On the day that Naho begins 11th grade, she receives a letter from herself ten years in the future. At first, she writes it off as a prank, but as the letter’s predictions come true one by one, Naho realizes that the letter might be the real deal. Her future self tells Naho that a new transfer student, a boy named Kakeru, will soon join her class. The letter begs Naho to watch over him, saying that only Naho can save Kakeru from a terrible future. Who is this mystery boy, and can Naho save him from his destiny? Includes chapter three of the bonus story, Haruiro Astronaut!
Warnings: suicidal ideation
With Naho realizing that she wasn’t the only one to get a letter from her future self, she gets an ally in Suwa, and the both of them team up to save Kakeru. Between the two of them they are able to change events enough that sometimes the letter’s versions of events are different. Suwa is also able to nudge Naho and Kakeru into admitting their feelings for each other, selflessly at the cost of his own future relationship with Naho. And by the end, we realize they aren’t the only ones in the now (its not a spoiler if it is a reasonable assumption from the end of the last volume!) and they can maybe stop him from killing myself. Naho is a clueless protagonist, TBH, because even 10 years into the future, she doesn’t figure out that Kakeru liked her, and the high school version of her can’t even contemplate him having feelings for her, when it is so obvious to everyone around them. Kakeru’s ex makes an appearance but the two other girls drive her away. All of them are determined to give him happy memories so that he doesn’t feel alone, and Suwa even confronts him about his suicidal tendencies; the latter event didn’t have any kind of follow-up when Kakeru admits to it, like shouldn’t they be suggesting he seeks counseling? However well-intentioned their efforts, they can’t exactly cure his depression and them managing his life and choices through their knowledge from the letters (something that Suwa is starting to doubt is effective) might create complications and change their natural dynamic. Still, it is a good development among the friends about their resolve, and I’m interested to see where it goes.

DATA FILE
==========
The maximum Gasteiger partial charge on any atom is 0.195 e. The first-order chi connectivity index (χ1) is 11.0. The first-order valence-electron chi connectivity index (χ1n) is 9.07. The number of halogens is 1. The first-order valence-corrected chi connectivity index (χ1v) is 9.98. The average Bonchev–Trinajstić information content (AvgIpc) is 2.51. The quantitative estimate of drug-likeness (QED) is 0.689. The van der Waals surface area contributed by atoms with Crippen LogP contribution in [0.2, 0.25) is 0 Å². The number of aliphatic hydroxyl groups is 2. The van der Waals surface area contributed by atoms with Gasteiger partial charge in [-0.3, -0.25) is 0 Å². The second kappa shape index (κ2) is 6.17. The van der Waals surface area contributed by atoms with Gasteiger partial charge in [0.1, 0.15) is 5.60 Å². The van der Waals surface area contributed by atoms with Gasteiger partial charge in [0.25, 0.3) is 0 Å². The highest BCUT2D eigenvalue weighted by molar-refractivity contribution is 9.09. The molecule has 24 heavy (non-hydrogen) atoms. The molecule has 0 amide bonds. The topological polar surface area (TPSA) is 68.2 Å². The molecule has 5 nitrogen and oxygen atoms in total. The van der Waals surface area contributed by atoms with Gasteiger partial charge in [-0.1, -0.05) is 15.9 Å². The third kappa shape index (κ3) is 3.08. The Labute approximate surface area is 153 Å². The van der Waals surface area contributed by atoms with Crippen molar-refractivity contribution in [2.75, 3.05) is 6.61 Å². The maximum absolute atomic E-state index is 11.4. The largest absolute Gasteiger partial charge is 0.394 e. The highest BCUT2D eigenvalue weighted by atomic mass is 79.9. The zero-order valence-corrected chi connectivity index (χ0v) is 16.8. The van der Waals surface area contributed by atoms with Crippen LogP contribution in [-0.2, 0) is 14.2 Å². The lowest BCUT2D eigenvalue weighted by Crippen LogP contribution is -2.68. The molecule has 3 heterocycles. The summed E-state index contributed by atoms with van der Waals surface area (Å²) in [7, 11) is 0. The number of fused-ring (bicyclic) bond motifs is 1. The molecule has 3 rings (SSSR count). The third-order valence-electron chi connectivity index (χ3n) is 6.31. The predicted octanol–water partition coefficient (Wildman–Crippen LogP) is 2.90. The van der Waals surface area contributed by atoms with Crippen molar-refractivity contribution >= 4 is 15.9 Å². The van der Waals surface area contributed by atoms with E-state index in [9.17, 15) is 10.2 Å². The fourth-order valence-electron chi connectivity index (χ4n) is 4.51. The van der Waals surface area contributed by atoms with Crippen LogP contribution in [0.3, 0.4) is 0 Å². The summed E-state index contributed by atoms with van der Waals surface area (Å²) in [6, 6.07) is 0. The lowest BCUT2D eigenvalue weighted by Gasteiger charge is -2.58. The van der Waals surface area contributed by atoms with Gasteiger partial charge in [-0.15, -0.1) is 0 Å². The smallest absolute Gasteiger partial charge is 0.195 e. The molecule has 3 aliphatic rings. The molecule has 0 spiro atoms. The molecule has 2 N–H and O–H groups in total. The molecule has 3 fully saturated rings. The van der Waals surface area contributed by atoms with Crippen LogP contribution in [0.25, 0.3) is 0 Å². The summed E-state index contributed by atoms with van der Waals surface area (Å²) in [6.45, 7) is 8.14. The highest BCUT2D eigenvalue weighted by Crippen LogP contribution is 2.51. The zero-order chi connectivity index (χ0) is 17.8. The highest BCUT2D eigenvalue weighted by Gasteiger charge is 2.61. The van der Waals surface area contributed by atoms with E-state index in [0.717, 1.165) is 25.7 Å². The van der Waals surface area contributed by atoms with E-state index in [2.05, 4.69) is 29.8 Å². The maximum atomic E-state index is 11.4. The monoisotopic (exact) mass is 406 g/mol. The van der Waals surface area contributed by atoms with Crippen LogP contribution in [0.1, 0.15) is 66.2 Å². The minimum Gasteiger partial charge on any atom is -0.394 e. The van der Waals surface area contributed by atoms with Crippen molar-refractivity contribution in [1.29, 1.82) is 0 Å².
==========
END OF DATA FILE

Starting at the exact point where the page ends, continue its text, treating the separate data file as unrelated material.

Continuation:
Previous books in the Orange series